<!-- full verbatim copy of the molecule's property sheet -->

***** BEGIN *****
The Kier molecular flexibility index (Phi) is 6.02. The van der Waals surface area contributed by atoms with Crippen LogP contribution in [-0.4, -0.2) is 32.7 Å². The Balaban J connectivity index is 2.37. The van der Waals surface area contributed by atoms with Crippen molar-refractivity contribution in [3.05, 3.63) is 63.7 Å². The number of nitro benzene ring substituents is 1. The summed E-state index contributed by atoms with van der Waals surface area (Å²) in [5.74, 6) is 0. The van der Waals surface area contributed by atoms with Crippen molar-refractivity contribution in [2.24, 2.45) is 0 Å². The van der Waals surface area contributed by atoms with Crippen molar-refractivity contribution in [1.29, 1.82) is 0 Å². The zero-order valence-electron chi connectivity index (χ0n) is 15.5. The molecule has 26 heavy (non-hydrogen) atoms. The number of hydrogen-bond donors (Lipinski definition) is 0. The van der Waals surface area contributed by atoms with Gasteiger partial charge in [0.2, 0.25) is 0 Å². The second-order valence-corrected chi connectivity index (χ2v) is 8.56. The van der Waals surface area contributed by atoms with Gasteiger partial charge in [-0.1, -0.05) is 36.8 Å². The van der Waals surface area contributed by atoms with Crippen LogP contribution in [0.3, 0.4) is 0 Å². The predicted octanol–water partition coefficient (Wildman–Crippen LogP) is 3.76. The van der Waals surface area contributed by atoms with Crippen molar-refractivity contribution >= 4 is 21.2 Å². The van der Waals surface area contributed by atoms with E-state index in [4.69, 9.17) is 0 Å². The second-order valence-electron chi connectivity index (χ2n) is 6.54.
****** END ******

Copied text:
The Kier molecular flexibility index (Phi) is 6.02. The van der Waals surface area contributed by atoms with Crippen LogP contribution in [-0.4, -0.2) is 32.7 Å². The Balaban J connectivity index is 2.37. The van der Waals surface area contributed by atoms with Crippen molar-refractivity contribution in [3.05, 3.63) is 63.7 Å². The number of nitro benzene ring substituents is 1. The summed E-state index contributed by atoms with van der Waals surface area (Å²) in [5.74, 6) is 0. The van der Waals surface area contributed by atoms with Crippen molar-refractivity contribution in [2.24, 2.45) is 0 Å². The van der Waals surface area contributed by atoms with Crippen molar-refractivity contribution in [1.29, 1.82) is 0 Å². The zero-order valence-electron chi connectivity index (χ0n) is 15.5. The molecule has 26 heavy (non-hydrogen) atoms. The number of hydrogen-bond donors (Lipinski definition) is 0. The van der Waals surface area contributed by atoms with Gasteiger partial charge in [0.2, 0.25) is 0 Å². The second-order valence-corrected chi connectivity index (χ2v) is 8.56. The van der Waals surface area contributed by atoms with Gasteiger partial charge in [-0.1, -0.05) is 36.8 Å². The van der Waals surface area contributed by atoms with Crippen LogP contribution in [0.3, 0.4) is 0 Å². The predicted octanol–water partition coefficient (Wildman–Crippen LogP) is 3.76. The van der Waals surface area contributed by atoms with Crippen molar-refractivity contribution >= 4 is 21.2 Å². The van der Waals surface area contributed by atoms with E-state index in [4.69, 9.17) is 0 Å². The second-order valence-electron chi connectivity index (χ2n) is 6.54.